Valuation in an eminent domain case is necessarily accomplished through experts. In County Of Glenn vs. Patrick Foley (California Third Appellate District, case no. C068750, November 26, 2012), the Trial Court was reversed with directions. The trial court had excluded the property owner’s valuation expert, thus effectively eviscerating the property owner’s case.
The subject property was 400 acres of raw land. The appraiser concluded that the highest and best use of the land was for agricultural use as an orchard, such as for olives. The property owner’s appraiser identified seven comparable sales, all of which had already been developed as orchards. Using data from the University of California, cost adjustments were made to account for the difference between the raw land and a developed orchard. Additional qualitative adjustments were made, none of which the government authority disputed.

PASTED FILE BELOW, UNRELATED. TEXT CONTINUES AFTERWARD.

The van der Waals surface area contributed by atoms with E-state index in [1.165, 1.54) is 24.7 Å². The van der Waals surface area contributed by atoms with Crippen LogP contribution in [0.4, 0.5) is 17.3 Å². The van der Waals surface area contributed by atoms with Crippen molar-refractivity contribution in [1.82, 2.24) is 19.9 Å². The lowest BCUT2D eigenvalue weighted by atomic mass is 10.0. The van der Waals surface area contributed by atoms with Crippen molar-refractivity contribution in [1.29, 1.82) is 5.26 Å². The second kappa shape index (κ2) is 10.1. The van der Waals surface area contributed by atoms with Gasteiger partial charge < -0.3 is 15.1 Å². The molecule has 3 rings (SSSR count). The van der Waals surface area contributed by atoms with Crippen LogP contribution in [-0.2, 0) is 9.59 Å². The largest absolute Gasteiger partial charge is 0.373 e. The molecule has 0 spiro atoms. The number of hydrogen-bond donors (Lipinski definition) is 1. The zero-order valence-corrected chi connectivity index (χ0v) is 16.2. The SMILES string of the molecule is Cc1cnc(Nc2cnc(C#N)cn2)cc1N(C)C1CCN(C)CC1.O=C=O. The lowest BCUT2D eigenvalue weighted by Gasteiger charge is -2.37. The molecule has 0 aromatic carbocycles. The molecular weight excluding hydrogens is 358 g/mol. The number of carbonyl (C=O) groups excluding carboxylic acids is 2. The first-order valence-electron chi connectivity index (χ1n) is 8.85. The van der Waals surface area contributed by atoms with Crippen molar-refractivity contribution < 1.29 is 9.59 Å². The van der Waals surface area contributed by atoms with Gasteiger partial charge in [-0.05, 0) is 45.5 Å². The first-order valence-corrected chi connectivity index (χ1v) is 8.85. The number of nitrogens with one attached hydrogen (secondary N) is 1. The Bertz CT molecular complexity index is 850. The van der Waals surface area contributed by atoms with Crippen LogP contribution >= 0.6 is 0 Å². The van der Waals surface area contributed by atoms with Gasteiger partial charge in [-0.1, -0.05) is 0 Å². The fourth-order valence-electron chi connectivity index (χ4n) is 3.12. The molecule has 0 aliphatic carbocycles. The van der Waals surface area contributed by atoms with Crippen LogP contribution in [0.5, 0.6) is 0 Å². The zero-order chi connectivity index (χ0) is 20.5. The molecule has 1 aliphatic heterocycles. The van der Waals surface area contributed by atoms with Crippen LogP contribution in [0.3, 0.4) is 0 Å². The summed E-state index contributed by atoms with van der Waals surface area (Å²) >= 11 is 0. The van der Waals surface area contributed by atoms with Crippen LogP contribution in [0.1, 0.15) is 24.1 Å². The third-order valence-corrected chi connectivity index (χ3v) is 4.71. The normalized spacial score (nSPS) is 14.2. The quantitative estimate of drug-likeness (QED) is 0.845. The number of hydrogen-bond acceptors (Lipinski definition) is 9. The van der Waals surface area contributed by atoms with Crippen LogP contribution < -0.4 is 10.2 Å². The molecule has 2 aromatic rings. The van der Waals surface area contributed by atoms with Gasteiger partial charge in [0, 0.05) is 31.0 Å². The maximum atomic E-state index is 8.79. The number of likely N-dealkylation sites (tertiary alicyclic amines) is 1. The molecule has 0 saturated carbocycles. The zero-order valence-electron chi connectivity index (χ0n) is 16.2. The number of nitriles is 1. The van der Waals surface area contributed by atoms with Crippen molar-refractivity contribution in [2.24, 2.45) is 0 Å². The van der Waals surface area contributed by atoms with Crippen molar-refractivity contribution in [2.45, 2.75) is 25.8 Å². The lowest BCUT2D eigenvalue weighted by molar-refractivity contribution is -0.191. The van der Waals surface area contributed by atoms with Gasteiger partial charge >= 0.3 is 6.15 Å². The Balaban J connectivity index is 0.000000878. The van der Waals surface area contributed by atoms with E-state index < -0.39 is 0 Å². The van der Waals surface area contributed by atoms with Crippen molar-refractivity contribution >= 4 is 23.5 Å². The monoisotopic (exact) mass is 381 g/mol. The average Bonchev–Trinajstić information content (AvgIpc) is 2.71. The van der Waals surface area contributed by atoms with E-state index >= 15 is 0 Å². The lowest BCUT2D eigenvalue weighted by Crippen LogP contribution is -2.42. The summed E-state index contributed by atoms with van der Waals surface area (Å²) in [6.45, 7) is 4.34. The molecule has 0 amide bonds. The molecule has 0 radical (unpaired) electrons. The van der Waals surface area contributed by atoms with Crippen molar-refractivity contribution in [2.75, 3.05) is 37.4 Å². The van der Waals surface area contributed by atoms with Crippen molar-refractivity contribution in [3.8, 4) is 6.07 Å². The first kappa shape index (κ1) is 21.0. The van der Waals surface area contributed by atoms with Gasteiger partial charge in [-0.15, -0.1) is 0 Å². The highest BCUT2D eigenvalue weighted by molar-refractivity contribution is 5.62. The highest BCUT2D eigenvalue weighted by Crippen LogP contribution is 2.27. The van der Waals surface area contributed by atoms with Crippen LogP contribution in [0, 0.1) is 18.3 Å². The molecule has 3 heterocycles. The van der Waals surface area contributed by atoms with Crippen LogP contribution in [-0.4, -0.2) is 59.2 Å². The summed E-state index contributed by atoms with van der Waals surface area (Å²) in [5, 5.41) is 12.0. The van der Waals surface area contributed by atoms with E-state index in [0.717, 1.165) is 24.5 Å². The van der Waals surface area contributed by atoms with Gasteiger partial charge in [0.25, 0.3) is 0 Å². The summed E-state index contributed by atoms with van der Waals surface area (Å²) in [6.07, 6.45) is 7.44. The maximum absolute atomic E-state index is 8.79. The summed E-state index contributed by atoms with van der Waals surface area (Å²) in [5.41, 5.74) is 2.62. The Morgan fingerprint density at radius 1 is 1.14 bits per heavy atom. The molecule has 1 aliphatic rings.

The Trial Court concluded it was inappropriate to compare raw land to orchard land, even with the adjustments that came from university studies. Accordingly, the Trial Court exercised its gatekeeper function and excluded the property owner’s appraisal expert. The Appellate Court concluded that, although expert testimony can be excluded if it provides no useful information or mere speculation, the jury was capable of evaluating the appraiser’s methods and conclusions. Consequently, the trial Court’s exclusion of the expert was in error.
Because of a recent California Supreme Court ruling, California now follows a standard close to the federal Daubert case. This article provides an explanation.